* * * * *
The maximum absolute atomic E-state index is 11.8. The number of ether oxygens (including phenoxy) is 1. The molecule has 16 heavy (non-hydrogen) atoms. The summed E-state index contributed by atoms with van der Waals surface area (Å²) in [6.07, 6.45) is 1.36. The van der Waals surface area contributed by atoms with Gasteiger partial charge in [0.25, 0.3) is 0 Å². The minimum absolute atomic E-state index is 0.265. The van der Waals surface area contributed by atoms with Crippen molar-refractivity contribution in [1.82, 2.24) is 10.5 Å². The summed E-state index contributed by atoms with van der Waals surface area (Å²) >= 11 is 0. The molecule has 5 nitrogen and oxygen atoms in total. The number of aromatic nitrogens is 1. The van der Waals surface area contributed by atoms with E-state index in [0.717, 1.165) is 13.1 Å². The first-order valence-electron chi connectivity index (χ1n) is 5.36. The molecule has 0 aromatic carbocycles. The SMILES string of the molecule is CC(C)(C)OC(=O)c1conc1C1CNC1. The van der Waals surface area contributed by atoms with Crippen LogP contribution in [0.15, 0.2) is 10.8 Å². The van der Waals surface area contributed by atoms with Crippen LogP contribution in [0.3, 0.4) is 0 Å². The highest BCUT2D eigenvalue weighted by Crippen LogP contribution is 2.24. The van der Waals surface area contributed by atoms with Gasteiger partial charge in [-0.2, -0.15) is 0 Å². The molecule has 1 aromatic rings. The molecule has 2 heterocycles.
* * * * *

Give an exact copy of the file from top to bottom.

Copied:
The maximum absolute atomic E-state index is 11.8. The number of ether oxygens (including phenoxy) is 1. The molecule has 16 heavy (non-hydrogen) atoms. The summed E-state index contributed by atoms with van der Waals surface area (Å²) in [6.07, 6.45) is 1.36. The van der Waals surface area contributed by atoms with Gasteiger partial charge in [0.25, 0.3) is 0 Å². The minimum absolute atomic E-state index is 0.265. The van der Waals surface area contributed by atoms with Crippen molar-refractivity contribution in [1.82, 2.24) is 10.5 Å². The summed E-state index contributed by atoms with van der Waals surface area (Å²) >= 11 is 0. The molecule has 5 nitrogen and oxygen atoms in total. The number of aromatic nitrogens is 1. The van der Waals surface area contributed by atoms with E-state index in [0.717, 1.165) is 13.1 Å². The first-order valence-electron chi connectivity index (χ1n) is 5.36. The molecule has 0 aromatic carbocycles. The SMILES string of the molecule is CC(C)(C)OC(=O)c1conc1C1CNC1. The van der Waals surface area contributed by atoms with Crippen LogP contribution in [0.15, 0.2) is 10.8 Å². The van der Waals surface area contributed by atoms with Crippen LogP contribution in [0.3, 0.4) is 0 Å². The highest BCUT2D eigenvalue weighted by Crippen LogP contribution is 2.24. The van der Waals surface area contributed by atoms with Gasteiger partial charge in [-0.2, -0.15) is 0 Å². The molecule has 1 aromatic rings. The molecule has 2 heterocycles.